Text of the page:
Grumpy Cat is two-and-a-half years old, cost her owners nothing - and yet earns more in a year than Cristiano Ronaldo.
Real name “Tardar Cat” – but now answering to “Grumpy” – the distinctively peeved pet has earned 28-year-old Tabatha Bundesen and her Arizona family a reported $100 million (£64 million).
It is now generally accepted that a photo posted to Reddit, Twitter or Facebook can launch an internet sensation. What is more remarkable, though, is the way Grumpy has been carefully transformed into a miserable-looking money-making machine.
Her earnings from merchandise, advertising and other revenues beat the estimated £27.1 million earned this year by Ronaldo. Forbes put Gwyneth Paltrow’s income for 2013 at just over £12 million.
Grumpy’s owner told the Express: “What she’s achieved in such a short time is unimaginable and absolutely mind-blowing.
“I was able to quit my job as a waitress within days of her first appearance on social media and the phone simply hasn’t stopped ringing since.”
The business of making Grumpy a millionaire is complex, and as such she has an agent. Ben Lashes, a self-proclaimed “meme manager”, has translated the public's thirst for videos of animals doing daft things into cold hard cash. His clients also include Keyboard Cat and Nyan Cat, as well as non-felines from Doge to Ridiculously Photogenic Guy.
One year after her YouTube debut – which has received more than 16 million views since it was posted in September 2012 – Grumpy won her first traditional endorsement deal, being named the official “spokescat” for a Friskies brand of cat food.
Nestle Purina PetCare has not disclosed the terms of the deal, but her first duties included appearing to receive a “lifetime achievement award” at a high-profile event in New York.
Meanwhile, the Grumpy Cat merchandise store is an extraordinarily comprehensive online outlet. Featuring almost 140 products, it is split up into departments including “electronics”, “clothing” and “home & pets”.
There’s also a line of “premium coffee drinks” called “Grumppuccino”, which has been launched this year and is available at more than 100 stores across the US.
And Grumpy’s much-vaunted first movie has now had its first showings on the US TV channel Lifetime.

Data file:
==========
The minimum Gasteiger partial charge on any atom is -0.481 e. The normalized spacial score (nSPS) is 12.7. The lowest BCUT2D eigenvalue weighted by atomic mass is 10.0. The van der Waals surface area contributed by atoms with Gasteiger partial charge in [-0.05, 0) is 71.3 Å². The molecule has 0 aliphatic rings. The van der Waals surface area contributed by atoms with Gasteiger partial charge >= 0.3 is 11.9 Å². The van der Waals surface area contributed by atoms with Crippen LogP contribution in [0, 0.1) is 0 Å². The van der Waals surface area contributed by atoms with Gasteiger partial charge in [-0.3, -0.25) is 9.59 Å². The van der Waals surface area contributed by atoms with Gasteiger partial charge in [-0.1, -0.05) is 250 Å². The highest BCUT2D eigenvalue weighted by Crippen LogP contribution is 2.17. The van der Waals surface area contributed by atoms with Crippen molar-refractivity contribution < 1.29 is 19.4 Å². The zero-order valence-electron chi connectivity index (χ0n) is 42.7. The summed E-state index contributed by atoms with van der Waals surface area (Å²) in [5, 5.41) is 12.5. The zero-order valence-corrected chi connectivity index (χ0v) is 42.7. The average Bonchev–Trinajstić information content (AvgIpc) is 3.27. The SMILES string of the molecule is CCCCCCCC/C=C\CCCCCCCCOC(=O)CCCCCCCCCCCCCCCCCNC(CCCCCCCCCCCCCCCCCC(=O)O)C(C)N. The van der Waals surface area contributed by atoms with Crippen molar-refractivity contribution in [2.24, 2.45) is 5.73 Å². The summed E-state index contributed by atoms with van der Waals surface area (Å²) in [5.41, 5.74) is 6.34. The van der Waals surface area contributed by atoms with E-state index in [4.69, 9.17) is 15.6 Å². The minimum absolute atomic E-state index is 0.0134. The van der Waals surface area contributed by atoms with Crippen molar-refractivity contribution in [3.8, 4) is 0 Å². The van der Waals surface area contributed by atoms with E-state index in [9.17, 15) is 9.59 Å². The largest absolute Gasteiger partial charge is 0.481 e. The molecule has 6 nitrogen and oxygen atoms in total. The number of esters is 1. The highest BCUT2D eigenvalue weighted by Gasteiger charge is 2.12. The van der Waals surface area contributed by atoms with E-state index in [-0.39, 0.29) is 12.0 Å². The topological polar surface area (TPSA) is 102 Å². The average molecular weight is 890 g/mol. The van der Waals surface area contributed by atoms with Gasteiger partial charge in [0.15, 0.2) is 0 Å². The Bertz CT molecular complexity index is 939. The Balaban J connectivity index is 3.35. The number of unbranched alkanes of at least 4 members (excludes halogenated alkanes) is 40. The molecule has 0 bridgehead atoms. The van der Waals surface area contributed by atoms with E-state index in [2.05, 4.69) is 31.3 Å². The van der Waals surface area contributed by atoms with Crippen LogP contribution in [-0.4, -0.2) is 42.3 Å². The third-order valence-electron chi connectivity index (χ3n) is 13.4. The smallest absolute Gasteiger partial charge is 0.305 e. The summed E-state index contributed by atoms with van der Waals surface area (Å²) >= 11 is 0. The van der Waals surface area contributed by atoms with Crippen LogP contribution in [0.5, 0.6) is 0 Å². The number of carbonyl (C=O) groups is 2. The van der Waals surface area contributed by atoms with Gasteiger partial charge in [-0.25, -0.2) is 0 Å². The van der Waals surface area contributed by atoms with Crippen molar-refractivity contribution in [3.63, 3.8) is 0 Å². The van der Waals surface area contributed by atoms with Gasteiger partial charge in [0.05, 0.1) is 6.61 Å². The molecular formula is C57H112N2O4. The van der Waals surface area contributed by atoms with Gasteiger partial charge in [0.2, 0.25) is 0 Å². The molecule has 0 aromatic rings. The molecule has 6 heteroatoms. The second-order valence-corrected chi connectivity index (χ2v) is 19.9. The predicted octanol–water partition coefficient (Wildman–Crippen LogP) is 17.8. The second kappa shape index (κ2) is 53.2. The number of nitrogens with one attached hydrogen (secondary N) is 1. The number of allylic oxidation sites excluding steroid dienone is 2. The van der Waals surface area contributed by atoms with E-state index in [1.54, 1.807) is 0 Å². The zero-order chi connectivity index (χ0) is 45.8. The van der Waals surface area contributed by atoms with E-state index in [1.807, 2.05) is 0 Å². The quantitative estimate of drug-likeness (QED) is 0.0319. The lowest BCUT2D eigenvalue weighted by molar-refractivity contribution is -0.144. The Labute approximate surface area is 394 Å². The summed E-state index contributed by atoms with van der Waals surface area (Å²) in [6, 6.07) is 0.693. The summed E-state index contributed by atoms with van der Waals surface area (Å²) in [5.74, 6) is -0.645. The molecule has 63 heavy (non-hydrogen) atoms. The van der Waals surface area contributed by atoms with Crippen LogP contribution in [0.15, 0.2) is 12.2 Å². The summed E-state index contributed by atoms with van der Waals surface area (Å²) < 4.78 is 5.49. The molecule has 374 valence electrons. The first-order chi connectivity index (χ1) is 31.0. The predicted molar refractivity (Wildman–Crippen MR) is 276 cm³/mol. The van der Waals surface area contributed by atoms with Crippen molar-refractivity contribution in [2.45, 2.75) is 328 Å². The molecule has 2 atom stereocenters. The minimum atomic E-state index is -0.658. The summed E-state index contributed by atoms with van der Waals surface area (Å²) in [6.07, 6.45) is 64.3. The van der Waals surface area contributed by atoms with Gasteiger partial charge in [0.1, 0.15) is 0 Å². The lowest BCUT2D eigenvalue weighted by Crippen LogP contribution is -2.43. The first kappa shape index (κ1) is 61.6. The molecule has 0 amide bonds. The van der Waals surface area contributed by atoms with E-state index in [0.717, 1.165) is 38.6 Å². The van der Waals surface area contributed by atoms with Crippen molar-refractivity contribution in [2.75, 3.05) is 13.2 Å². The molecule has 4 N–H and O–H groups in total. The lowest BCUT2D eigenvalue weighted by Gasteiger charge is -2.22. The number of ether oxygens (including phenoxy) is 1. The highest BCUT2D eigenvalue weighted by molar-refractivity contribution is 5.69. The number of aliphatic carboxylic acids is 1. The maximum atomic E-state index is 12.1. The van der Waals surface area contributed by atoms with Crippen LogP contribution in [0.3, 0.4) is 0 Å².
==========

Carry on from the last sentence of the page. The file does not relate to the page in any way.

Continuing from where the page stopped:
Produced by Lionsgate and titled “Grumpy Cat’s Worst Christmas Ever”, it tells the story of a young girl who adopts the animal and discovers the two can communicate with each other. It might not have received particularly good reviews – but with a DVD due to go on sale on 16 December priced at more than $12, Grumpy is unlikely to mind.
Grumpy’s media empire is unprecedented in scale and success – but she’s not the first cat to find online fame.
Lil Bub, a cat whose various congenital health problems have left her with the evergreen appearance of a wide-eyed kitten, was the subject of an award-winning Vice documentary about the very subject of famous cats.
In many ways, Lil Bub has a more compelling background story to that of Grumpy. Found by her now-owner Mike Bridavsky in 2011 in a rural tool shed in Indiana, she was the runt of a litter of feral cats.
Bub’s health issues meant she had to be bottle fed for longer than the average cat and required constant visits to the vet. She has an extra toe on each foot and requires medication for her joints.
Lil Bub has her own merchandise store online. But her public appearances have been more humble, and in many ways it seems she has not been pushed as hard as Grumpy Cat in the search for success. On the Lil Bub website it is claimed that a portion of all merchandise sales goes to rescue cat charities – donations which have raised “close to $200,000” since 2012.
In a sense, the world of internet memes has democratised the outstanding cat market. Previously the reserve of breeders with a lot of time and money on their hands to rear and preen their animals to perfection, now any cat owner with a smartphone and a bright idea can find relative feline fame.
But there is an inevitable downside to the business that has grown up around these distinctive cats. Earlier this year, the RSPCA reported that 70 per cent of abandoned cats are now black, or black and white, because “they don't look as good in selfies”. It may seem that cat-owners are all a whisker away from a potential fortune – but every business opportunity will have its victims.
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